• You may have to crab your canopy to achieve the desired “ground track”
  7. Fly Final Leg of your Approach:  
    • Your turn onto final should be at about 300 feet and no lower than 250 feet.
    • Fly the canopy with toggles at ear level or all the way up  
    • Put your feet and knees together  
    • Fly the canopy all of the way to the ground.  Maintain heading into the wind with green zone turns ONLY.
    • Start your flare at approximately 10-12 feet above the ground so you complete your flare 1-2 feet above the ground and slow your canopy as much as possible.
  8. Landing  
    • The ideal landing results in ground contact with a minimum rate of descent and ground speed.  The softest landings are achieved from a full glide utilizing a two-stage flare. It is important to keep the toggles equal during the flare therefore keeping the parachute directly overhead.  The optimal flare is the point at which a “zero” rate of descent has been achieved.    


For the best and safest landings, the following minimums apply:  

  • Below 1,000 feet, green zone turns only
  • No turns greater than 90° degrees once in the pattern
  • Turn final no lower than 250 feet
  • Below 300 feet, make only minor corrections to keep the canopy into the wind.  

ALWAYS SCAN FOR OTHER CANOPIES WHILE FLYING THE PATTERN


PLF – Parachute Landing Fall

The PLF – Parachute Landing Fall – is used by skydivers as a way to absorb the shock of a hard landing.

Good PLF technique specifics are as follows:

  • Prepare for landing, feet and knees together with your knees slightly bent,
  • Flare the canopy with both hands together and close to the front of your body,
  • When you impact the ground, Roll to the side favoring right or left, or either side if landing straight ahead,
  • Above all: Be patient. Let the ground approach you, avoid reaching or breaking your protective PLF position,

The roll sequence is:

  • Contact balls of your feet first,
  • Twist to present the side of one calf, then
  • Thigh,
  • Hip,
  • Roll diagonally across your back to the opposite shoulder, Legs flow overhead.
PLF – Parachute Landing Fall

It is best to practice the PLF several times with your instructor to get a sense of what it feels like to execute the maneuver successfully.


Collapsing Parachute after Landing

Just following your landing, it is possible that the canopy remains inflated above you pulling you backwards. To collapse the parachute:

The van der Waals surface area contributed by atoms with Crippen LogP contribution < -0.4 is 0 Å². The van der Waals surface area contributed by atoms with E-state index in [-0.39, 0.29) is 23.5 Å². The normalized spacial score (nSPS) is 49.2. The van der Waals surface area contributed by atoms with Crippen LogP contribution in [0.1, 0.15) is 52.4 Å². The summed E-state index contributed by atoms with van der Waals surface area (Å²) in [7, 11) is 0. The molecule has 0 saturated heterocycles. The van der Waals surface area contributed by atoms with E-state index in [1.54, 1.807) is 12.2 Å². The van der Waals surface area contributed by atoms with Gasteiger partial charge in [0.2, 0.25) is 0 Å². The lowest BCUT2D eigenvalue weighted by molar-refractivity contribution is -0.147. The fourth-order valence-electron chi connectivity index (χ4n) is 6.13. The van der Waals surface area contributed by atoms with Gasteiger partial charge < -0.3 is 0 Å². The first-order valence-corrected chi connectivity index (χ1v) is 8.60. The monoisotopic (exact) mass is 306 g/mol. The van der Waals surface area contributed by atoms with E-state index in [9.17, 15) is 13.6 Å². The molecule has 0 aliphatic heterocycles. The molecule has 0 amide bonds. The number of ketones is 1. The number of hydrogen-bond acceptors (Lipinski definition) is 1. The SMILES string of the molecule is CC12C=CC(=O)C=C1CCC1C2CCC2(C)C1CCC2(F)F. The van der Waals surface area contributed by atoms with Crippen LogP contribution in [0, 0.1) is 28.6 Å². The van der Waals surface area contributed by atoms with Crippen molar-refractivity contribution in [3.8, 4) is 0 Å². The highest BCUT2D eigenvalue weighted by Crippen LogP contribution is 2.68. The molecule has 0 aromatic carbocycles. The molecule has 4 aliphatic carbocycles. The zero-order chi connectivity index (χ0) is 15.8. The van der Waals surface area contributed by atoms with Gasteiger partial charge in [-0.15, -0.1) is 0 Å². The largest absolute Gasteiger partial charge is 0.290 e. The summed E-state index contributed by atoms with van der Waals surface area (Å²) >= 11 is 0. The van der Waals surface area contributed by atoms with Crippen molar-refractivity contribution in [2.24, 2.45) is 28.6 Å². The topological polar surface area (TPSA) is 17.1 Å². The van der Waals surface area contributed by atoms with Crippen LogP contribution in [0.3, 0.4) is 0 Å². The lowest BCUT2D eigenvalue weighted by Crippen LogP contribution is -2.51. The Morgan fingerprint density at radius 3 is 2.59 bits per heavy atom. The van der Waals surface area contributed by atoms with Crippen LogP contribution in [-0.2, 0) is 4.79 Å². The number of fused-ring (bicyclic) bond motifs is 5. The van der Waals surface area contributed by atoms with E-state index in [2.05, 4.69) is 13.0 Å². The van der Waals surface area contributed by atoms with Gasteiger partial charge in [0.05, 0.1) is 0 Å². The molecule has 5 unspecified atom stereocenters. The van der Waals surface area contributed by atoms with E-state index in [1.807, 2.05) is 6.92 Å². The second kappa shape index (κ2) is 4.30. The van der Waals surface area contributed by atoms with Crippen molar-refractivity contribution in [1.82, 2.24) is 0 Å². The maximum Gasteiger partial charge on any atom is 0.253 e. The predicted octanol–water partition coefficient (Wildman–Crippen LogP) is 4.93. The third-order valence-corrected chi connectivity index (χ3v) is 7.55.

• If still standing; release one toggle while pulling all the way down with the other one turning the canopy to dive into the ground.
  • Turn towards the canopy in the direction of the depressed toggle and walk directly towards the parachute. The canopy will lay flat on the ground allowing you to step on the pilot cute, bag, or parachute.
  • If you performed a PLF and are on the ground; release one toggle while aggressively pulling in on the other until all the way until you have canopy fabric.
  • If on the ground and being pulled across the ground quickly; pull the cutaway handle releasing the parachute. It is better to release the parachute quickly under this circumstance as you could suffer minor injury and the equipment could be damaged.

Alternate Landing Strategy

Occasionally an alternate landing area will be used when the primary LZ is out of reach. There are two methods that are commonly used when preparing to land in an alternate LZ:

  • Holding area:
    • Monitor altitude to arrive at the holding area above 1,500 feet,
    • Failure to arrive at the holding area by 1,500 feet may be a decision factor in selecting an alternate landing area,
    • Locate an open area and transfer your pattern plan to it,
    • Apply your landing priorities to your strategy.
  • Half way back:
    • Monitor your opening altitude and assess where what you perceive the halfway back landmark is, you should arrive higher than half of your altitude.
    • If you reach the landmark you are most likely good to continue, if you are under the half way altitude, look for a clear open space closer,
    • Transfer your pattern and apply landing priorities,
    • Perform a PLF on landing.

Landing Off Field

  • Follow radio communication from your instructor if possible, realize that they cannot clearly judge position and you must over-ride their commands if there are any obstacles present.
  • Land in the middle of an open area, avoid obstacles, and protect yourself.
  • Wait for assistance or further instructions if the radio is on.
  • Be polite to property owners,
  • Contact the drop zone ASAP to report that you are okay.